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Monsoon House / Ayutt and Associates Design

Monsoon House / Ayutt and Associates Design

© Soopakorn Srisakul and Ayutt Mahasom © Soopakorn Srisakul and Ayutt Mahasom © Soopakorn Srisakul and Ayutt Mahasom © Soopakorn Srisakul and Ayutt Mahasom + 33

  • Lead Architects

    Ayutt Mahasom, Suvatthana Sattabannasuk
  • Clients

    Wiwat Leetumchayo, Tanutchapak Mahasom, Pakrada Leetumchayo
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© Soopakorn Srisakul and Ayutt Mahasom
© Soopakorn Srisakul and Ayutt Mahasom

Text description provided by the architects. Problems of modern housing today evokenot only because of a single-world universalization, but also a loss of connections to history, national cultures, and local nature. Material failure varies from place to place. The use of the same technologies throughout the world does not always take the uniqueness of places into their accounts. These challenges of engaging Regionalism critically and tangibly are left to be a responsibility of the architects, who will need to fight and seek for morecreative solutions in order to shape our society with care and sustainability.

© Soopakorn Srisakul and Ayutt Mahasom
© Soopakorn Srisakul and Ayutt Mahasom

With a 10-year-plus experience in designing housing and architecture particularly in the Southeast Asian region, Ayutt and Associate design or AAd bringsuptheir talent andregional experience in sustainable design and demonstratesthemthrough this recently launched project, the Monsoon House. Located in Trat, the easternmost province of Thailand, a private, peaceful residence was built along the coastline of the Thai Gulf—on the smooth sandy ground,embedding amidst the rubber plantation, and standing against the monsoon wind. It is in this astonishingsetting, mere steps away from the sea, that the Monsoon House was built and named accordingly by Ayutt and Association design (AAd).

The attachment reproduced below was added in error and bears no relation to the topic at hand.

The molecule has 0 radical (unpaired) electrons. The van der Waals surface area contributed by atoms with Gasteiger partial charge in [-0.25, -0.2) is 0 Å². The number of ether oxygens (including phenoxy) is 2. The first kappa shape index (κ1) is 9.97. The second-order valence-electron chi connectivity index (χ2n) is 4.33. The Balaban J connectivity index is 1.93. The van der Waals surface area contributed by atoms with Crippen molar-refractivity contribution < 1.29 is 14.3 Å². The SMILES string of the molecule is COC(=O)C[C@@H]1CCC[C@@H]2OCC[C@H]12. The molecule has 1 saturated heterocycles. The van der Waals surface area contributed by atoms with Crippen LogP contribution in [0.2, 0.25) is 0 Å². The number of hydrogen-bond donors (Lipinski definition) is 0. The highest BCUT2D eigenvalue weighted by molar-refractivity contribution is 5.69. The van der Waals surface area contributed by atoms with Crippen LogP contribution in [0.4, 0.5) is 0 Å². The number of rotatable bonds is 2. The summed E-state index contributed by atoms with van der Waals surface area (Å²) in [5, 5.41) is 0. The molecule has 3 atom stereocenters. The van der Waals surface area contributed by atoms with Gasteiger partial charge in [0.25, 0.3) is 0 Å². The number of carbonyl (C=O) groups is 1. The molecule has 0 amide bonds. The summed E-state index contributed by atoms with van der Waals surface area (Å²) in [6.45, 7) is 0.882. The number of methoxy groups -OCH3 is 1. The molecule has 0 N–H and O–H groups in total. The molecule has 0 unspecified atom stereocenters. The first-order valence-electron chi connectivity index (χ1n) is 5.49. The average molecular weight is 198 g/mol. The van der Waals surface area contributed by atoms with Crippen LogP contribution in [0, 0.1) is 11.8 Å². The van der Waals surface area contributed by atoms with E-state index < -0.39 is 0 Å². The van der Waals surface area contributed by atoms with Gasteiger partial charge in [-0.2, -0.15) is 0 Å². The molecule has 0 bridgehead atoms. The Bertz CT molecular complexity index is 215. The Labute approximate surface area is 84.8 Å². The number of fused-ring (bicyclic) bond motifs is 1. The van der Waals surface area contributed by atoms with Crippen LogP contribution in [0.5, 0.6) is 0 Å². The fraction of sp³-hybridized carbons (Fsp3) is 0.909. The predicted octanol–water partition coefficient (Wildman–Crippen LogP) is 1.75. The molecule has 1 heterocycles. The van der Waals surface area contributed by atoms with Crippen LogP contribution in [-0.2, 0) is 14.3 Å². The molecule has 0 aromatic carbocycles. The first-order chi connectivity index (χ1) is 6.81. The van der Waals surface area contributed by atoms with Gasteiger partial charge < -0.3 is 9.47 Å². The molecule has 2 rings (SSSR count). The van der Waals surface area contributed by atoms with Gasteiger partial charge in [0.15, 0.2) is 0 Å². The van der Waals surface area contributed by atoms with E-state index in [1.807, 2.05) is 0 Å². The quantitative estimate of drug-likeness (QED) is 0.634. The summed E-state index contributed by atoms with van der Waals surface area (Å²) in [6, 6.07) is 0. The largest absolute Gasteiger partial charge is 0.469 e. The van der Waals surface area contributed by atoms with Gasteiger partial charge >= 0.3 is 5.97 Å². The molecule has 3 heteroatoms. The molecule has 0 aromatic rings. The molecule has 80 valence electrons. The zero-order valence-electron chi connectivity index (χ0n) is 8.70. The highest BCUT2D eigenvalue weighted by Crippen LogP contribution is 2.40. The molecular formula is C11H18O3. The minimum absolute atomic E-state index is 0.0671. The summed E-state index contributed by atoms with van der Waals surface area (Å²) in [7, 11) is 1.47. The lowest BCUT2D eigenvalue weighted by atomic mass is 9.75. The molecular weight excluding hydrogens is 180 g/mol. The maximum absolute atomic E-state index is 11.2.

© Soopakorn Srisakul and Ayutt Mahasom
© Soopakorn Srisakul and Ayutt Mahasom

To minimize the monsoon’s impact on the building and landscape, the AAd team didfull research on weathering protection, as well as coastal erosion and residential privacy. The language and logic of the house are designed in response to the wind loads and storm protection as its location, Trat, is known to be one of the wettest provinces in the country. Understand the topography of the locus and not disturb the coastal nature, the house compositionsare found on a horizontal plane in order to compensate for the strong wind.

© Soopakorn Srisakul and Ayutt Mahasom
© Soopakorn Srisakul and Ayutt Mahasom

While the house is treated as a refined Tropical Modern work, it also respectively responds to regional climatic conditions, which is hot and humid year-round, and demonstrates the creative use of modern materials such as aluminum cladding strip with traditional elements such as wood and stone. In the rainy season, life is a race, only the fastest person can escape the monsoon wet.

Sections
Sections